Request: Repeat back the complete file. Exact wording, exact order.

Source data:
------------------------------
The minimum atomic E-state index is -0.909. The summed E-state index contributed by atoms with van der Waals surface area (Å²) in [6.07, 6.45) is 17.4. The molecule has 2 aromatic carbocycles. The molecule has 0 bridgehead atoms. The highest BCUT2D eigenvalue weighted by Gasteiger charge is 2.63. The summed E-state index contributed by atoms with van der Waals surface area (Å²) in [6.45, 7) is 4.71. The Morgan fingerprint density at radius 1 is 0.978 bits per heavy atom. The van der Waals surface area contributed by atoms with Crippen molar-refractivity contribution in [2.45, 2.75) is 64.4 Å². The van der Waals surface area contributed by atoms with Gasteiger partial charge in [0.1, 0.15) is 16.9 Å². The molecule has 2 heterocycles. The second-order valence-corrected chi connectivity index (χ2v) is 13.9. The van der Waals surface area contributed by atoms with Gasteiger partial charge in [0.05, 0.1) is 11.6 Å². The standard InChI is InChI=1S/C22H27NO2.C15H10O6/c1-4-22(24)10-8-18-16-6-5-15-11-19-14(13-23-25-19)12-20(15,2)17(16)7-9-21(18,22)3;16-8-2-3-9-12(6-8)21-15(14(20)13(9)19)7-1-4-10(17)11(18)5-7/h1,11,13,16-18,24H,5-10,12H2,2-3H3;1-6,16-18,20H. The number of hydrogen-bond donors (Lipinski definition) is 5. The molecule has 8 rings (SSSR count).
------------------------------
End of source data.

The minimum atomic E-state index is -0.909. The summed E-state index contributed by atoms with van der Waals surface area (Å²) in [6.07, 6.45) is 17.4. The molecule has 2 aromatic carbocycles. The molecule has 0 bridgehead atoms. The highest BCUT2D eigenvalue weighted by Gasteiger charge is 2.63. The summed E-state index contributed by atoms with van der Waals surface area (Å²) in [6.45, 7) is 4.71. The Morgan fingerprint density at radius 1 is 0.978 bits per heavy atom. The van der Waals surface area contributed by atoms with Crippen molar-refractivity contribution in [2.45, 2.75) is 64.4 Å². The van der Waals surface area contributed by atoms with Gasteiger partial charge in [0.1, 0.15) is 16.9 Å². The molecule has 2 heterocycles. The second-order valence-corrected chi connectivity index (χ2v) is 13.9. The van der Waals surface area contributed by atoms with Gasteiger partial charge in [0.05, 0.1) is 11.6 Å². The standard InChI is InChI=1S/C22H27NO2.C15H10O6/c1-4-22(24)10-8-18-16-6-5-15-11-19-14(13-23-25-19)12-20(15,2)17(16)7-9-21(18,22)3;16-8-2-3-9-12(6-8)21-15(14(20)13(9)19)7-1-4-10(17)11(18)5-7/h1,11,13,16-18,24H,5-10,12H2,2-3H3;1-6,16-18,20H. The number of hydrogen-bond donors (Lipinski definition) is 5. The molecule has 8 rings (SSSR count).